By Chris Wantuck
During your restoration, have you come across a situation where you have a good sample of a part (and don't want to risk it as the pattern), but you need two, three or more of them? Is the part in question small and perhaps has some unique shape that machining it using conventional methods doesn't seem practical? Even if machining were possible, when you consider the cost of certain machine tools and cutters would the final cost be prohibitive? In most situations you only need a few and there is not likely to be much demand that would warrant investing in these machine tools. This method for reproducing small parts is borrowed from the construction trade where artisans recreate ornate wood carvings or designs that maybe found on a decorative mirror or possibly even a fireplace mantel.
The part shown here is a thumb screw fastener (Photo 1) used on the battery and tool box covers on a running board splash apron. The size is relatively small and has little or no detail etchings, but its shape is odd. The thin Tee section along the curved body is one piece. Piecing something like this together is possible, but would take more time than it would take using this method. The process begins with a good examination of the part and just how it would be made. The first clue is the threads that were tapped into the center. These are the threads that hold the thumb fastener when screwed into the running board covers, but they'll have another use during this process. The next clue is the middle section where the diameter is much less than that of the thumb portion. That sharp edge around the circumference will make it difficult to pull out of a mold. Also notice the notch on the end that will hold a clip to keep or encapsulate this thumb screw onto the running board cover. Knowing we will make a mold of this part and parts need to eventually easily slide out of a mold, the middle section is built up using simple brown wrapping paper and held in place with masking tape. Photo 1 shows the original part and Photo 2 is the same part with the middle section built up.
Photo 1— The thumb screw to be molded, standing on a bolt for ease of handling.
Photo 2— The thumb screw with the middle section built up with a strip of brown paper and held by a piece of masking paper.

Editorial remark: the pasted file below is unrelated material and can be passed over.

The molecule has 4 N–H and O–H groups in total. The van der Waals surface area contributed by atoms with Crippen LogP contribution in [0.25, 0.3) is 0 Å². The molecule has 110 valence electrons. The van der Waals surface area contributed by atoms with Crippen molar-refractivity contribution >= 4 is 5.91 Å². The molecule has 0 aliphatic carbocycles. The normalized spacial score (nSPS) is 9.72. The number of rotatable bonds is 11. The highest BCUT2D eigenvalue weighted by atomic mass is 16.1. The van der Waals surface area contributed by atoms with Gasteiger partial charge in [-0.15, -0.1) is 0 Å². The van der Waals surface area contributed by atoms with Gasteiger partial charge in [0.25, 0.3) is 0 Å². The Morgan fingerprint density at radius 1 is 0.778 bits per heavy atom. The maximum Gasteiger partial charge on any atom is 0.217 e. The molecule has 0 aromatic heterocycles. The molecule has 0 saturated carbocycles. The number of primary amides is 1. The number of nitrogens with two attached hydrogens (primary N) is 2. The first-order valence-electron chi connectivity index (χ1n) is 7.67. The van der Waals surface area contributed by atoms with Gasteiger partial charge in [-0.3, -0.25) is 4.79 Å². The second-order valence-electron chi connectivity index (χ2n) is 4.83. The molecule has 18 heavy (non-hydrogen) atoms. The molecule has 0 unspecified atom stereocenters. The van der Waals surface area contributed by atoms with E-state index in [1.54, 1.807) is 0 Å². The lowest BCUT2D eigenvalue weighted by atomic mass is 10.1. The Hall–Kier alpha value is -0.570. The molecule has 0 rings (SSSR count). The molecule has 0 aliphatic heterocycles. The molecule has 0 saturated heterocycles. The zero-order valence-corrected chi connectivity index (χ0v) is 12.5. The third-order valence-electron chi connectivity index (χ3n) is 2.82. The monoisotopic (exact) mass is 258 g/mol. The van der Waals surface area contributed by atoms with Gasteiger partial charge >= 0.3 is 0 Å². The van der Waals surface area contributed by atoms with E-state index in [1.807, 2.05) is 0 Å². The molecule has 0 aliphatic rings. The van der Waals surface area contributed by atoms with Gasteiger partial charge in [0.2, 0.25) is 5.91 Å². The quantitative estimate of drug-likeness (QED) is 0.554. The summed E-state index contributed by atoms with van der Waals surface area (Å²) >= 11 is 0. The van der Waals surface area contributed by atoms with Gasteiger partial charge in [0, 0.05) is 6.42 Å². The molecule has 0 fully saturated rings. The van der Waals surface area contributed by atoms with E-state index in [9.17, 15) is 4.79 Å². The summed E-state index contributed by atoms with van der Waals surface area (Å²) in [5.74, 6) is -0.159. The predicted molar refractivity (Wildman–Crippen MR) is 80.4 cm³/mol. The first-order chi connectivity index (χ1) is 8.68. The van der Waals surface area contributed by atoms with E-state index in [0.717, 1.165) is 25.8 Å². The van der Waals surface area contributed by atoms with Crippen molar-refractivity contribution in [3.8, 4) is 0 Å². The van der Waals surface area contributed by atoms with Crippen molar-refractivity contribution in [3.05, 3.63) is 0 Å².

The convenient way to mold this part was to hang it upside down inside a wax paper cup and pour the Smooth-On rubber mold compound into it. Photo 3 shows the part in the cup with the front of the cup cut away to illustrate the relative proportion of the part and the area around the cup. This minimizes the rubber needed to make the mold. Also shown in photo 3 is the cured rubber mold after it has been removed from the cup and the original part removed. The Smooth-On rubber mold compound when dry has a shore hardness rating of 30 which is like a thick mixture of mashed potatoes. This is a significant consideration when it comes time to remove the part from the rubber mold. The rubber can stretch and still retain its shape. The Smooth-On white plastic resin is filled into the mold and allowed to fully cure before removing it from the mold. The cured pattern is shown in Photo 4. Notice the masking tape tear line in the middle portion. This detail was captured by the rubber mold compound when it cured around the original part which shows the rubber's ability to retain detail when necessary. Now that the part has a sturdy pattern (in plastic) it can be sent out to a caster for sand or investment casting. Photo 5 shows a cluster of the original thumb screw, the pattern and the three castings as they came back from the caster. While only one was needed, three were ordered as someone is bound to need one or two for their restoration. The castings can be easily machined for the threads in the center (another reason to build up the middle when making the pattern to ensure a good griping surface when chucked up in the lathe) and using those same threads, can then hold the part while turning down the middle portion for the captive clip notch. The final step is to chrome plate the thumb screw (not shown, but obvious once you've gotten this far).
Photo 3—Left is the thumb screw held upside down while the rubber molding compound is poured into the paper cup. (Note: front of the cup is cut away to show thumb screw). Right is the rubber mold after curing and removed from the paper cup. The original thumb screw is removed from the mold and the mold is now ready for the Smooth-On white plastic resin.
Photo 4—The thumb screw as the plastic pattern as it came out of the mold. This pattern is now ready to send to a caster.
Photo 5— The original, the pattern and three thumbscrews as they came back from the caster. This particular part was sand cast by an Amish group in Southern Pennsylvania.
2000 Saint John Street,
Easton, PA 18042,
Fax (610) 252-6200,
Tech Help (610) 252-5800